Negotiated cash fed cattle prices were $1 higher on a live basis in the Southern Plains Wednesday at $107/cwt., with moderate demand, according to the Agricultural Marketing Service.
That matched the price paid for Southern Plains cattle in the weekly Fed Cattle Exchange auction. Cattle feeders offered 634 head and sold 296 head with delivery of 1-17 days.
Similarly, slaughter steers sold steady to $1 higher in the slaughter auction at Sioux Falls Regional in South Dakota: $105.34 for 281 Choice 2-3 steers weighing an average of 1,454 lbs.; $103.80 for 679 Choice 2-4 steers weighing an average of 1,556 lbs.
Cattle futures closed higher Wednesday, with support from recently stronger wholesale beef values, the brighter seasonal price outlook and the prospect for higher weekly cash trade.
Live Cattle futures closed an average of 72¢ higher, from 5¢ higher in spot Dec to $1.10 higher at the back.
Feeder Cattle futures closed average of $1.40 higher, from 82¢ higher at the back to $1.97 higher toward the front
Choice boxed beef cutout value was 75¢ higher Wednesday afternoon at $210.19/cwt. Select was $1.60 higher at $197.05.
Corn futures closed mostly 2¢ to 5¢ higher.
Soybean futures closed 17¢ to 22¢ higher through Aug ‘21 and then mostly 13¢ higher.
Major U.S. financial indices continued to rally Wednesday, led by tech stocks and despite the undecided U.S. presidential election.
The Dow Jones Industrial Average closed 367 points higher. The S&P 500 closed 74 points higher. The NASDAQ was up 430 points.
The International Monetary Fund (IMF) is more optimistic about global economic recovery than it was in June, although improvement is likely to continue on the sluggish side, according to the most recent quarterly World Economic Outlook (WEO).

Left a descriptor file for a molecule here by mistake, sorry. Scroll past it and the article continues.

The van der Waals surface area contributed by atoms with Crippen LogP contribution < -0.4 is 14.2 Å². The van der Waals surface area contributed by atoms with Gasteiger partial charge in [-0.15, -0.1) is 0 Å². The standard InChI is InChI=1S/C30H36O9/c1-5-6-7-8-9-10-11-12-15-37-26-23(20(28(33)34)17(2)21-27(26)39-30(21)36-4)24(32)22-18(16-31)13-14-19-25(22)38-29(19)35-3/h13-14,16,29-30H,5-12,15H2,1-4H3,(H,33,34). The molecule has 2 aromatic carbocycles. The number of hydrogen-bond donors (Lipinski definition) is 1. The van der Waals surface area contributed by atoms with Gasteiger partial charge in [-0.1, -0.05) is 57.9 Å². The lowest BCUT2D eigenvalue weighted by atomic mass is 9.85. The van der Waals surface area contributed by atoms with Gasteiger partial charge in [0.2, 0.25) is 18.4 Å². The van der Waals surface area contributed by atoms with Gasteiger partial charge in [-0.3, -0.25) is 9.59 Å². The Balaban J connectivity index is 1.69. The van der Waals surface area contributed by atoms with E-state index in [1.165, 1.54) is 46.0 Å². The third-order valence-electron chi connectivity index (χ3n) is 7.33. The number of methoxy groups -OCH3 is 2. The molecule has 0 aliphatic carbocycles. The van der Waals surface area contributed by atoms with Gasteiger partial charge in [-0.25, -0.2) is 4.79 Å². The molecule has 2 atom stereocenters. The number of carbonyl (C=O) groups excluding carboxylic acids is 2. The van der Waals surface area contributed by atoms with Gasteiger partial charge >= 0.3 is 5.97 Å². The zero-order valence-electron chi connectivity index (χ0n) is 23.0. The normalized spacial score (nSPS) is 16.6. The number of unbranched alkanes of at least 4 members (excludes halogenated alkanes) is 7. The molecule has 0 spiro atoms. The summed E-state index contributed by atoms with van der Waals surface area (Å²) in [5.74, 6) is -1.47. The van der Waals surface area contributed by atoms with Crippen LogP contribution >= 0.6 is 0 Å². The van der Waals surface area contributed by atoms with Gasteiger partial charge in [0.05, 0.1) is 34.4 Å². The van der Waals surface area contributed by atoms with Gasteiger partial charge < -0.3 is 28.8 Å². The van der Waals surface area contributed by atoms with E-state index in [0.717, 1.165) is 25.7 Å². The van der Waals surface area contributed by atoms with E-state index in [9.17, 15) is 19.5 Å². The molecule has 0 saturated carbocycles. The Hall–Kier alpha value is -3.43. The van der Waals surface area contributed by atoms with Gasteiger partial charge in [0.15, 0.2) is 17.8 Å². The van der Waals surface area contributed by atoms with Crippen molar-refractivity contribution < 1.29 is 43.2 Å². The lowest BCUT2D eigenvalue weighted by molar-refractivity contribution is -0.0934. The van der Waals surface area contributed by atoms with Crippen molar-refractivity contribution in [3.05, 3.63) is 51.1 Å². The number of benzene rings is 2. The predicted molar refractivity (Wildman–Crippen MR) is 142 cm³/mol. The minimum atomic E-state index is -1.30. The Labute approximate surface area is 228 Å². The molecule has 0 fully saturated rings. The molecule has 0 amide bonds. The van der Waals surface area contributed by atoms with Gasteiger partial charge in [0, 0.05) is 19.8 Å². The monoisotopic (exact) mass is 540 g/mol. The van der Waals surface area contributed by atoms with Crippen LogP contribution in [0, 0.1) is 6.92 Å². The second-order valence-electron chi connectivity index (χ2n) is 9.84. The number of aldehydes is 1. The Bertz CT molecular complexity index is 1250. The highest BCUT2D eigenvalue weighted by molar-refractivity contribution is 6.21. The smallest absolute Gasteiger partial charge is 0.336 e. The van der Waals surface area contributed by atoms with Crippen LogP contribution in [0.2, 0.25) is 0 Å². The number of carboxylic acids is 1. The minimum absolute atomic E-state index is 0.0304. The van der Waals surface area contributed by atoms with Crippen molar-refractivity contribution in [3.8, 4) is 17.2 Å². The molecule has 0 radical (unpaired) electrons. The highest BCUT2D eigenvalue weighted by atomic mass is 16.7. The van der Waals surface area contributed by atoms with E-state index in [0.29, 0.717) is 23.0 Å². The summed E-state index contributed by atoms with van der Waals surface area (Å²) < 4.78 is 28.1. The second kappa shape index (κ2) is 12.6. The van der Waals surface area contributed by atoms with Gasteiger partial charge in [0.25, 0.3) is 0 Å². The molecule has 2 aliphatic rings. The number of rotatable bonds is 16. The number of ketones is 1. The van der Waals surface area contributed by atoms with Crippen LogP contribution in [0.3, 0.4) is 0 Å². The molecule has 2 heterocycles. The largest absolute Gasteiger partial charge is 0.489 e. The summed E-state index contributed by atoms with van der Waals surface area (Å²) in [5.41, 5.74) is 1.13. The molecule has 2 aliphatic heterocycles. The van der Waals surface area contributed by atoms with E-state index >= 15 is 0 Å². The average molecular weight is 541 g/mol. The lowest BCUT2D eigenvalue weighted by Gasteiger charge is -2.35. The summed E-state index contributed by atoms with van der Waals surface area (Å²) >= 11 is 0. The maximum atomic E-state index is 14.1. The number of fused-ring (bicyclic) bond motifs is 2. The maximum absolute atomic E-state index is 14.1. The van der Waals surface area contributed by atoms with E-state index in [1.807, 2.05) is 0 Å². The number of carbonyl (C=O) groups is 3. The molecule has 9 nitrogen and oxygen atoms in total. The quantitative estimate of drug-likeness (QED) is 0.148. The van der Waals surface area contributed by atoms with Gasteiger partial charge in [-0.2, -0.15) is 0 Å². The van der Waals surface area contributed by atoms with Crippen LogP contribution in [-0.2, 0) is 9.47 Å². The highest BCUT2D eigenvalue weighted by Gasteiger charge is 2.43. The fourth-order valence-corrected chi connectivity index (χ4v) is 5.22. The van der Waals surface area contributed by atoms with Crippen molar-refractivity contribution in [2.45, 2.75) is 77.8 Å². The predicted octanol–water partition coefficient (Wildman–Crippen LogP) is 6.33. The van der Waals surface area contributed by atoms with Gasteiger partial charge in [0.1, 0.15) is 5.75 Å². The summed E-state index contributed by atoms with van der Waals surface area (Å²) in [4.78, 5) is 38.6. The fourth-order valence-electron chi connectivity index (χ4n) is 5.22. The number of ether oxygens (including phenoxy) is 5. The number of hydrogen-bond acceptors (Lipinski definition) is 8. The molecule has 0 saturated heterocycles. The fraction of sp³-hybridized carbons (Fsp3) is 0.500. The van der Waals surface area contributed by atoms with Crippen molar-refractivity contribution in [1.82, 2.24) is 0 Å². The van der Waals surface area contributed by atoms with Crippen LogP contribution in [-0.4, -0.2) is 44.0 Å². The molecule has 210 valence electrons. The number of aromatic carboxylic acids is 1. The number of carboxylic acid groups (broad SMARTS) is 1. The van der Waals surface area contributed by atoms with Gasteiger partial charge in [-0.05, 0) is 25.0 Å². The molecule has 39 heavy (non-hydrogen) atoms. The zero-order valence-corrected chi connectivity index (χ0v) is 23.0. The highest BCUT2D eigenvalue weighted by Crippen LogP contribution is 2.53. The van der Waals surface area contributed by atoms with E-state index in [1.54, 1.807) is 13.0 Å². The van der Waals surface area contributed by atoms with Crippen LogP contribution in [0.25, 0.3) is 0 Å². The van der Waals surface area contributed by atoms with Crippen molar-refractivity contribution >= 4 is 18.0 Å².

“We are projecting a somewhat less severe, though still deep recession in 2020, relative to our June forecast,” according to IMF analysts. “The revision is driven by second quarter GDP outturns in large advanced economies, which were not as negative as we had projected; China’s return to growth, which was stronger than expected; and signs of a more rapid recovery in the third quarter. Outturns would have been much weaker if it weren’t for sizable, swift, and unprecedented fiscal, monetary, and regulatory responses that maintained disposable income for households, protected cash flow for firms, and supported credit provision. Collectively these actions have so far prevented a recurrence of the financial catastrophe of 2008-09.”
Currently, IMF projects real global GDP this year to be 4.4% less than last year, when year-to-year GDP grew by 2.8%. Projected GDP for advanced economies this year is -5.8% compared to -3.3% for emerging and developing economies. IMF forecasts U.S. GDP this year at -4.3%.
Looking ahead, IMF projects global GDP at 5.2% next year; 3.0% for advanced economies, 6.0% for emerging economies and 3.1% for the United States.
“After the rebound in 2021, global growth is expected to gradually slow to about 3.5% into the medium term,” say IMF analysts. “This implies only limited progress toward catching up to the path of economic activity for 2020–25 projected before the pandemic for both advanced and emerging market and developing economies. It is also a severe setback to the projected improvement in average living standards across all country groups. The pandemic will reverse the progress made since the 1990s in reducing global poverty and will increase inequality.”